Drawbacks of sector rotation

Here is a diagram showing the composition of the market, as represented by the Standard & Poor's (S&P) 500 companies, and divided into the ten sectors categorized by S&P's Global Industry Classification Standards (GICS).

The sectors are shown in their relative size, by the combined market capitalization of the companies which make up each sector. For example, at current market prices, companies in the Energy sector make up 14% of the market capitalization of all the companies in the S&P 500 index. Companies in the Financial sector make up 15%.

The way you often hear sectors discussed is via speculation as to which sector or sectors are about to do better, relative to the other sectors, and which sector or sectors are about to do relatively worse. Much of the "mass-managed money" world of big mutual funds manages money through the same approach, "overweighting" one sector and "underweighting" another, based on their assessment of various macroeconomic and other criteria.

We have previously made the observation that this is essentially "timing" sectors, such as in this post from March, 2008. It underscores the distinction between ownership of businesses and ownership of markets -- or in this case, slices of the market. There are several reasons why we believe that ownership of businesses is superior to ownership of markets.

First, the analysis of businesses is a mature field with a long history and a well-established body of knowledge. Financial statement analysis has been going on for decades. You can find out real, concrete evidence about a company through its balance sheet, income statements, cash flow statements, filings with the SEC and other real measurements, as well as through visits with the management teams and employees of the companies themselves.

However, the same body of knowledge for the evaluation of one sector versus another is nowhere near as well-developed. How do you compare the management teams of all the companies in the Utility sector versus the management teams of all the companies in the Energy sector? It simply cannot be done. Consequently, when someone is saying "It's time to move out of utilities and into financials," it is hard to justify as anything more than an opinion.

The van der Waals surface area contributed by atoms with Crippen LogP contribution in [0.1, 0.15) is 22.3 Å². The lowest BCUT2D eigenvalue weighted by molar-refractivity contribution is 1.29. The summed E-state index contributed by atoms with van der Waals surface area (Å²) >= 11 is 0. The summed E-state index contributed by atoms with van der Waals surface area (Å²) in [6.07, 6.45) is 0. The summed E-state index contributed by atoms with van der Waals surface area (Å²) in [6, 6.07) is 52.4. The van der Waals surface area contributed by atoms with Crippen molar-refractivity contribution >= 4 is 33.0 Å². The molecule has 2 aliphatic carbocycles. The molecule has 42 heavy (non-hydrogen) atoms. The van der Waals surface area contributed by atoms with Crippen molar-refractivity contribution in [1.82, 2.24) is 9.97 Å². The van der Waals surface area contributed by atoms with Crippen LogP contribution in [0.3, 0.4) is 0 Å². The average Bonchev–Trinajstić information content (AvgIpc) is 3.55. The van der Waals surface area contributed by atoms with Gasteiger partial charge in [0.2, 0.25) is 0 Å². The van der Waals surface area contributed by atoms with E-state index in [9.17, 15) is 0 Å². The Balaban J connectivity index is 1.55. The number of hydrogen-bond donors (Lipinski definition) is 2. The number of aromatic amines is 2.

Secondly, as a close examination of the sectors themselves reveals, assigning a company to a sector is sometimes clear-cut, but in many cases the decision is ambiguous. For example, there are companies which could easily be classified as either Information Technology or Telecommunications, because their technology is critical to telecommunications infrastructure or because they are operating in the convergence of those two sectors. More and more sectors are converging as we move forward.

Perhaps the most important reason we do not follow an investment process that is based on sector rotation, however, is the fact that ultimately wealth is made and grown through the ownership of great businesses, not through the ownership of sectors. We would rather own great businesses in the Industrials sector, such as II-VI or MSC Industrial*, than own the Industrial sector itself. Where the Industrials sector is down over 13% year-to-date, shares of II-VI and MSC Industrial are up over 53% and 25%, respectively.

Neither of these companies are actually members of the S&P 500, but they are included in many industrial sector index funds. The point is that ownership of II-VI or MSC Industrial is ownership of shares in a business, rather than ownership of something vague, like a sector. Some might argue that ownership of a sector is actually ownership of a large number of individual businesses, and that is true, but the argument we are making is that the approach to owning a sector is an approach that is much more based upon owning the market or a sector of the market, not owning a business.

We discussed the distinction between owning companies and owning markets (or slices of the market) in our previous discussions contra indexing, such as this one and this one. Although most of the arguments used by proponents of indexing have to do with "just owning the market," in practice investors who index usually end up being sector rotators.

Investors should consider building their financial foundation on a discipline of owning businesses, rather than on a system of rotating through sectors.

* The principals of Taylor Frigon Capital Management own shares of II-VI (IIVI) and MSC Industrial (MSM).

For later blog posts dealing with this same subject, see also:

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